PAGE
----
CRAVEN MELON: Jaguars Owner Shahid Khan said that he "had thought about playing a game" at EPL club Fulham's Craven Cottage in the future. SKY SPORTS' Paul Higham noted with the Jaguars scheduled to play a game at London's Wembley stadium each of the next four years, they will "become pretty well known in London." Khan said that an NFL team based in London "is still a long way off and would not put his team's name forward as a possible option." Khan said that he "could envisage staging a Jaguars home game" at Craven Cottage "even if the venue is a lot smaller than the usual NFL home." Khan: "Anything is possible. We're playing here once a year at Wembley, and maybe we end up playing here. That's what I was talking to with our media from Jacksonville, this is like a high school game setting, so personal, so up close, it might be kind of fun" (SKYSPORTS.com, 10/23). Khan added, "This would be the Friday Night Lights of the NFL and it would be so unique, you have people in the U.S. who would want to come here and see an NFL game like they had never seen one before" (FLORIDA TIMES-UNION, 10/24).

PANNING FOR GOLD: In San Jose, Cam Inman notes 49ers DT and London native Lawrence Okoye "played the role of media darling" yesterday in preparations for 49ers-Jaguars Sunday at Wembley, even if he "won’t play a snap this season" due to injury. A '12 London Games discus thrower, Okoye "is an example of how the NFL can grow internationally." Okoye said, "The NFL’s made it clear they want to make this a global sport, and to do that, you need to make it global by getting athletes outside the United States -- i.e. myself -- and obviously by playing outside the United States.” While he is "excited to get back on the field next spring, he’s also encouraged by the NFL’s potential beyond the U.S. borders." Okoye: “All my teammates are excited about coming here. They want to see it grow, too. The British public wants to see it grow. The NFL wants to see it grow. If you have the players, the NFL and the country in unison, that’s a good thing. I really do feel the NFL will become more and more of a global brand as the years go on" (MERCURYNEWS.com, 10/23). ESPN.com's Bill Williamson wrote the 49ers are "embracing this midseason jaunt over the pond," and they "could be considered darlings of the local media." Okoye is a "star attraction despite not playing," while defensive line coach Jim Tomsula, a former NFL Europe coach, is "a downright media star here." Coach Jim Harbaugh and QB Colin Kaepernick also "shined under the spotlight at the first media session" yesterday (ESPN.com, 10/23).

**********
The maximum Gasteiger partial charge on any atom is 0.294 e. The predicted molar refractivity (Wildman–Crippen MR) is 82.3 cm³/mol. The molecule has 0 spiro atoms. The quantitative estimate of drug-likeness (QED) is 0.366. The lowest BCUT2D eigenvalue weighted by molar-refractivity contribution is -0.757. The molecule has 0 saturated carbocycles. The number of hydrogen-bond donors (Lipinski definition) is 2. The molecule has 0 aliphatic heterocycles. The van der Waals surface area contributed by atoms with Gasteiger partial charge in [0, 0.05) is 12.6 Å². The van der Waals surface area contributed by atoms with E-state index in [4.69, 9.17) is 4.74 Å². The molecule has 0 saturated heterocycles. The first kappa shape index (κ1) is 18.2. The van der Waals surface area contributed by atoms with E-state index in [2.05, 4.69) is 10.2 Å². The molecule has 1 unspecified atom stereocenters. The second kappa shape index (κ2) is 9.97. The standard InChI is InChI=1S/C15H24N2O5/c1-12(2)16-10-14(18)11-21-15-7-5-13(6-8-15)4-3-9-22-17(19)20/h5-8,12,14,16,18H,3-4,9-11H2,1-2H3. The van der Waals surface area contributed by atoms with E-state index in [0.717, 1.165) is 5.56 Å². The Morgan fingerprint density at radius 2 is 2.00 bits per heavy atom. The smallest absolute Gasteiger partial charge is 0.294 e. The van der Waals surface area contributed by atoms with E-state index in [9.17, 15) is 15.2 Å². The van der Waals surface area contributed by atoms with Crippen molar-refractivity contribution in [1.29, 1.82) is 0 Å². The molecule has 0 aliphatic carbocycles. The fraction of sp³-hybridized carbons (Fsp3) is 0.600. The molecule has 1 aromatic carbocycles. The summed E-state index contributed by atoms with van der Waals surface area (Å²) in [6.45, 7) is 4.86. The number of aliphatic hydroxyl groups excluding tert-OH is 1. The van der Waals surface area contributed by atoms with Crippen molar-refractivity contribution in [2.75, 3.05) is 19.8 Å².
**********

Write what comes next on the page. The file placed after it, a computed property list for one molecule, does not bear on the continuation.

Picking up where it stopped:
PROBLEM SOLVED? In California, Michael Lev writes it is "no secret that the NFL’s owners would like to mine the London market, where American football has proved to be a popular pastime." A possible plan to increase the brand in London would be to add a "17th game to each team’s schedule and stage said games in London and L.A." Lev: "Obviously, any sort of fundamental alterations to the league’s schedule would require collective bargaining. The owners sought an 18-game schedule. ... You know what would be more tolerable for players than adding two games? Adding one" (ORANGE COUNTY REGISTER, 10/24).